Young Mr. Lincoln Perry

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The latest edition of Neg Sparkle examines the past through the eyes of the present. Under consideration: “dated attitudes”; “woke culture”; “sand in the vaseline.”

Here.

11 Responses to “Young Mr. Lincoln Perry”

  1. ehrenstein47 Says:

    A few years back my husband had Clarence Muse’s long-out-of-print “Way Down South” republished. You can get it here for $12.99

  2. bensondonald Says:

    Perry may have used “Sleep ‘n’ Eat”, but Willie Best also used it and was sometimes billed under that name. Best appeared in an amusing B mystery, “The Smiling Ghost”. He’s introduced more as Chester Morris’s partner than servant (in a failing two-man firm, but still). Once they arrive at mansion full of suspect doings that quietly fades, and after holding up as well as anybody against the title murderer a fadeout scare has Best outrunning a horse. His exit line is something like, “Get out of the way for somebody who knows how to run!”

    I have a small grandniece and find myself fretting over what vintage amusements are acceptable. Do I hold off Looney Tunes until she’s old enough to apply mature perspective? What about things like Asterix, where everybody is a national stereotype and females are either decorative background or pugnacious wives? Or so much classic comedy where ladies are shrews, temptations or trophies, and Woody Allen age gaps are held up as a desirable norm?

    There are plenty of women in my age cohort who grew up with pop culture made by guys for guys, yet didn’t settle into the bovinity it offered as a feminine ideal. Of course, for many that was a result of either an active rebellion or being Wised Up by experience.

    Her mother, a conscientious feminist, shows signs of weakness before cute and pink. Will she someday have to fight a defensive war against Barbie and Cinderella? Or is it the order of things that girls have to learn to call BS on their own?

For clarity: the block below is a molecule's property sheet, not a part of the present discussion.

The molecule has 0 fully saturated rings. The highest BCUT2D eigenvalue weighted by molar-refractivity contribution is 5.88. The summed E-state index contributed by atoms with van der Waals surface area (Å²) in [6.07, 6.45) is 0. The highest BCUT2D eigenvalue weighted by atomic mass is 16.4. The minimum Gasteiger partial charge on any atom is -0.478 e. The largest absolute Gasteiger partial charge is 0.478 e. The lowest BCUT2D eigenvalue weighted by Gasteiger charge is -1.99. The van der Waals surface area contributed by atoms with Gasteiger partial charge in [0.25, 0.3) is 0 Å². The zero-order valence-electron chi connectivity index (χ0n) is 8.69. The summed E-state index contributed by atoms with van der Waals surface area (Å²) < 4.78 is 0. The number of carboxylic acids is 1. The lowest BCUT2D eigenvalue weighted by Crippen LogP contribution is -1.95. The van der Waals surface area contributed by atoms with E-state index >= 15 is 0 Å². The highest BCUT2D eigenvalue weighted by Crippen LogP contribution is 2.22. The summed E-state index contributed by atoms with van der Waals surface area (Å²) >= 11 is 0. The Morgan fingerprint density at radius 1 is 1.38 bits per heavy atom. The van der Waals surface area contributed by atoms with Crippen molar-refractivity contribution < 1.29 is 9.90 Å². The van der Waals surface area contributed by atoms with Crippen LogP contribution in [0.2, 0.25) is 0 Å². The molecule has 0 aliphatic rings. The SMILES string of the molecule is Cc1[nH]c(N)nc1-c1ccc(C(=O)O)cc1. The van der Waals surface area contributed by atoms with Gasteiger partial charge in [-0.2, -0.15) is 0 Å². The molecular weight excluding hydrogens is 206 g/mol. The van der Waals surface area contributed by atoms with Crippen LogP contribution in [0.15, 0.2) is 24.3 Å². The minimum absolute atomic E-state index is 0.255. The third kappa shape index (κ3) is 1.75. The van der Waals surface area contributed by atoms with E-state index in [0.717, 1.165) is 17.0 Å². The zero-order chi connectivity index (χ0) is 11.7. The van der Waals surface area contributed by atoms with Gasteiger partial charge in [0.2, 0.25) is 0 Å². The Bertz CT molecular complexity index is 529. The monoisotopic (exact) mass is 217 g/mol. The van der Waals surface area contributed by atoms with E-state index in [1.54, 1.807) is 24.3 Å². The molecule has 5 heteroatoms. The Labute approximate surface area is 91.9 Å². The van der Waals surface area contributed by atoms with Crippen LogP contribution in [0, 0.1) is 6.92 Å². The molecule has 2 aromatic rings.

3. You are absolutely correct, Willie Best was Sleep ‘n’ Eat. I am confusing my stereotypes.

    Leslie Halliwell descirbed seeing him on TV with Bob Hope long after their thirties heyday, and Hope delivering some scripted bullshit about “We must do another film together,” and Best saying (quoting from long-ago memory and hoping Halliwell got it right in the first place, “Mr. Hope, we don’t do that no more.”

    I think you can, to some considerable extent, share old culture if you’re there to discuss it. The words of an adult in the room carry as much weight as even an impressive entertainment on the TV.

  4. La Faustin Says:

    WAY DOWN SOUTH pounced upon!

    And here are 2 minutes plus of Clarence Muse producing elegance from stereotype, at 20:00: https://www.youtube.com/watch?v=mNqfHau7JLs

  5. I always think of Safe in Hell as a good example of Muse’s invention. His character is called Birmingham. The writer likely intended a reference to Alabama, implying a southern accent, but Muse goes the less obvious way and plays him English. True, it’s not a Brummie accent, but it’s a very convincing English, quite posh.

  6. La Faustin Says:

  7. ehrenstein47 Says:

    Stepin Fetchit appears in William Klein’s great documentary “Cassius le Grand” in which he’s seen counseling the young boxer who would become Muhhamed Ali. We don’t hear what he says, but Clay make quite deal of telling everyone that he’s goig to take his counsel, and we see them walking off together for a talk. It obviously helped the future boxing legend a great dea.

  8. Yeah. Willie Best. Someone’s said. Good.

  9. Can’t believe I made that blunder. I used to know all this stuff.

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